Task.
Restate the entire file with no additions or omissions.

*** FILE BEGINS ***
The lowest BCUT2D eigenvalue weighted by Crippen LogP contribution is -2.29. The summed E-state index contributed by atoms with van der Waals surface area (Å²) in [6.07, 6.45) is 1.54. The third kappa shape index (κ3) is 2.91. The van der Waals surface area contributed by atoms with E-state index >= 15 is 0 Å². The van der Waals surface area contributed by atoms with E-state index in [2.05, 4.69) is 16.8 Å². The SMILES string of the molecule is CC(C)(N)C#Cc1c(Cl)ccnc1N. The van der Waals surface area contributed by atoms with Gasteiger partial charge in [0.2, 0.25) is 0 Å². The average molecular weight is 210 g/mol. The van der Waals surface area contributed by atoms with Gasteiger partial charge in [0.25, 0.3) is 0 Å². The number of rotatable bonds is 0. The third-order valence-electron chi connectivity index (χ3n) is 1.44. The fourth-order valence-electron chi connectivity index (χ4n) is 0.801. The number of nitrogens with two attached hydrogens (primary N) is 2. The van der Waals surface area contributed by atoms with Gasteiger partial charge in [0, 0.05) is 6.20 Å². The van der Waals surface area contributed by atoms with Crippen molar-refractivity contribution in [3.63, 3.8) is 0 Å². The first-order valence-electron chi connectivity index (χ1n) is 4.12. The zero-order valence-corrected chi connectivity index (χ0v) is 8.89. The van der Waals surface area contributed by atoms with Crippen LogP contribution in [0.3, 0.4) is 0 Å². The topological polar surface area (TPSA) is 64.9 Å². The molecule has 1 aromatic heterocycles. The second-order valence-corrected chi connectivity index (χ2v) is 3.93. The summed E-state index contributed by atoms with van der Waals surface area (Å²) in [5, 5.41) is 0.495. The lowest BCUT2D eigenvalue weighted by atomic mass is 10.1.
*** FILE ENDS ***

The lowest BCUT2D eigenvalue weighted by Crippen LogP contribution is -2.29. The summed E-state index contributed by atoms with van der Waals surface area (Å²) in [6.07, 6.45) is 1.54. The third kappa shape index (κ3) is 2.91. The van der Waals surface area contributed by atoms with E-state index >= 15 is 0 Å². The van der Waals surface area contributed by atoms with E-state index in [2.05, 4.69) is 16.8 Å². The SMILES string of the molecule is CC(C)(N)C#Cc1c(Cl)ccnc1N. The van der Waals surface area contributed by atoms with Gasteiger partial charge in [0.2, 0.25) is 0 Å². The average molecular weight is 210 g/mol. The van der Waals surface area contributed by atoms with Gasteiger partial charge in [0.25, 0.3) is 0 Å². The number of rotatable bonds is 0. The third-order valence-electron chi connectivity index (χ3n) is 1.44. The fourth-order valence-electron chi connectivity index (χ4n) is 0.801. The number of nitrogens with two attached hydrogens (primary N) is 2. The van der Waals surface area contributed by atoms with Gasteiger partial charge in [0, 0.05) is 6.20 Å². The van der Waals surface area contributed by atoms with Crippen molar-refractivity contribution in [3.63, 3.8) is 0 Å². The first-order valence-electron chi connectivity index (χ1n) is 4.12. The zero-order valence-corrected chi connectivity index (χ0v) is 8.89. The van der Waals surface area contributed by atoms with Crippen LogP contribution in [0.3, 0.4) is 0 Å². The topological polar surface area (TPSA) is 64.9 Å². The molecule has 1 aromatic heterocycles. The second-order valence-corrected chi connectivity index (χ2v) is 3.93. The summed E-state index contributed by atoms with van der Waals surface area (Å²) in [5, 5.41) is 0.495. The lowest BCUT2D eigenvalue weighted by atomic mass is 10.1.